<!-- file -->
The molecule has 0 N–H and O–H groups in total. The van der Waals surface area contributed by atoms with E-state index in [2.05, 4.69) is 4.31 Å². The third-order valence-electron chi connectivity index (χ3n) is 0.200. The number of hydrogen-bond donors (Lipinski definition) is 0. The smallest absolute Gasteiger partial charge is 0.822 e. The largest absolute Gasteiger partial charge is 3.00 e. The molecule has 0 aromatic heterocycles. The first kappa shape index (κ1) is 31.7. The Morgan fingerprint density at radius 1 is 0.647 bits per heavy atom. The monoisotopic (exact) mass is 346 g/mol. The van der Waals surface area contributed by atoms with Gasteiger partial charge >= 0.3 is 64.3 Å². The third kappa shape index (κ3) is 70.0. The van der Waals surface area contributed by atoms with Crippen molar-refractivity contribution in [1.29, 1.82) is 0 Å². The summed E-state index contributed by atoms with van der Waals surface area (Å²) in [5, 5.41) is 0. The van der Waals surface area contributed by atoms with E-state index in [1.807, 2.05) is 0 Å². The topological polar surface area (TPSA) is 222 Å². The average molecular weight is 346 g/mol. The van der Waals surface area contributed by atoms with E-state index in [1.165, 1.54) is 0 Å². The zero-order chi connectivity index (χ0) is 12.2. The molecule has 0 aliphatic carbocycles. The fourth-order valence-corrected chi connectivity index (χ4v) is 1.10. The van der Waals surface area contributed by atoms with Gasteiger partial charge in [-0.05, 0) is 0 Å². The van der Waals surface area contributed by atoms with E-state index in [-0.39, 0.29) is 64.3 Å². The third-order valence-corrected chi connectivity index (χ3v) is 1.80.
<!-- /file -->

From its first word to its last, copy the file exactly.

The molecule has 0 N–H and O–H groups in total. The van der Waals surface area contributed by atoms with E-state index in [2.05, 4.69) is 4.31 Å². The third-order valence-electron chi connectivity index (χ3n) is 0.200. The number of hydrogen-bond donors (Lipinski definition) is 0. The smallest absolute Gasteiger partial charge is 0.822 e. The largest absolute Gasteiger partial charge is 3.00 e. The molecule has 0 aromatic heterocycles. The first kappa shape index (κ1) is 31.7. The Morgan fingerprint density at radius 1 is 0.647 bits per heavy atom. The monoisotopic (exact) mass is 346 g/mol. The van der Waals surface area contributed by atoms with Gasteiger partial charge >= 0.3 is 64.3 Å². The third kappa shape index (κ3) is 70.0. The van der Waals surface area contributed by atoms with Crippen molar-refractivity contribution in [1.29, 1.82) is 0 Å². The summed E-state index contributed by atoms with van der Waals surface area (Å²) in [5, 5.41) is 0. The van der Waals surface area contributed by atoms with E-state index in [1.807, 2.05) is 0 Å². The topological polar surface area (TPSA) is 222 Å². The average molecular weight is 346 g/mol. The van der Waals surface area contributed by atoms with E-state index in [1.165, 1.54) is 0 Å². The zero-order chi connectivity index (χ0) is 12.2. The molecule has 0 aliphatic carbocycles. The fourth-order valence-corrected chi connectivity index (χ4v) is 1.10. The van der Waals surface area contributed by atoms with Gasteiger partial charge in [-0.05, 0) is 0 Å². The van der Waals surface area contributed by atoms with E-state index in [-0.39, 0.29) is 64.3 Å². The third-order valence-corrected chi connectivity index (χ3v) is 1.80.